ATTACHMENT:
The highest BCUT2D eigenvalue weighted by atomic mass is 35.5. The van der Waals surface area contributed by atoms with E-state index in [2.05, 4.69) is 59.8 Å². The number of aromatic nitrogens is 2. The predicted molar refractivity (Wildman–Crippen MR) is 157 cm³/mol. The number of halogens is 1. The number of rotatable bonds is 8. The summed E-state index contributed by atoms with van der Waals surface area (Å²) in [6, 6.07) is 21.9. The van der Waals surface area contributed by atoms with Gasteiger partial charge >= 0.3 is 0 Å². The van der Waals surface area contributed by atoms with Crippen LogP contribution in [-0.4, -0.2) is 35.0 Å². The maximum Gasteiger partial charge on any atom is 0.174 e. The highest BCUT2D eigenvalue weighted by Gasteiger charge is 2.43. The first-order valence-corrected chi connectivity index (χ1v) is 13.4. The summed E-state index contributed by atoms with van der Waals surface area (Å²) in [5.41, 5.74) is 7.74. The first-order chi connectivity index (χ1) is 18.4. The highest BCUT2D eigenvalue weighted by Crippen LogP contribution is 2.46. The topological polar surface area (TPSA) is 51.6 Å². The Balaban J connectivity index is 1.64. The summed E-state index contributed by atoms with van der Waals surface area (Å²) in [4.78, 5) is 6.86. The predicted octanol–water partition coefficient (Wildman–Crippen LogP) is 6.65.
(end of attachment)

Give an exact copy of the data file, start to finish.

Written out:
The highest BCUT2D eigenvalue weighted by atomic mass is 35.5. The van der Waals surface area contributed by atoms with E-state index in [2.05, 4.69) is 59.8 Å². The number of aromatic nitrogens is 2. The predicted molar refractivity (Wildman–Crippen MR) is 157 cm³/mol. The number of halogens is 1. The number of rotatable bonds is 8. The summed E-state index contributed by atoms with van der Waals surface area (Å²) in [6, 6.07) is 21.9. The van der Waals surface area contributed by atoms with Gasteiger partial charge >= 0.3 is 0 Å². The van der Waals surface area contributed by atoms with Crippen LogP contribution in [-0.4, -0.2) is 35.0 Å². The maximum Gasteiger partial charge on any atom is 0.174 e. The highest BCUT2D eigenvalue weighted by Gasteiger charge is 2.43. The first-order valence-corrected chi connectivity index (χ1v) is 13.4. The summed E-state index contributed by atoms with van der Waals surface area (Å²) in [5.41, 5.74) is 7.74. The first-order chi connectivity index (χ1) is 18.4. The highest BCUT2D eigenvalue weighted by Crippen LogP contribution is 2.46. The topological polar surface area (TPSA) is 51.6 Å². The Balaban J connectivity index is 1.64. The summed E-state index contributed by atoms with van der Waals surface area (Å²) in [4.78, 5) is 6.86. The predicted octanol–water partition coefficient (Wildman–Crippen LogP) is 6.65.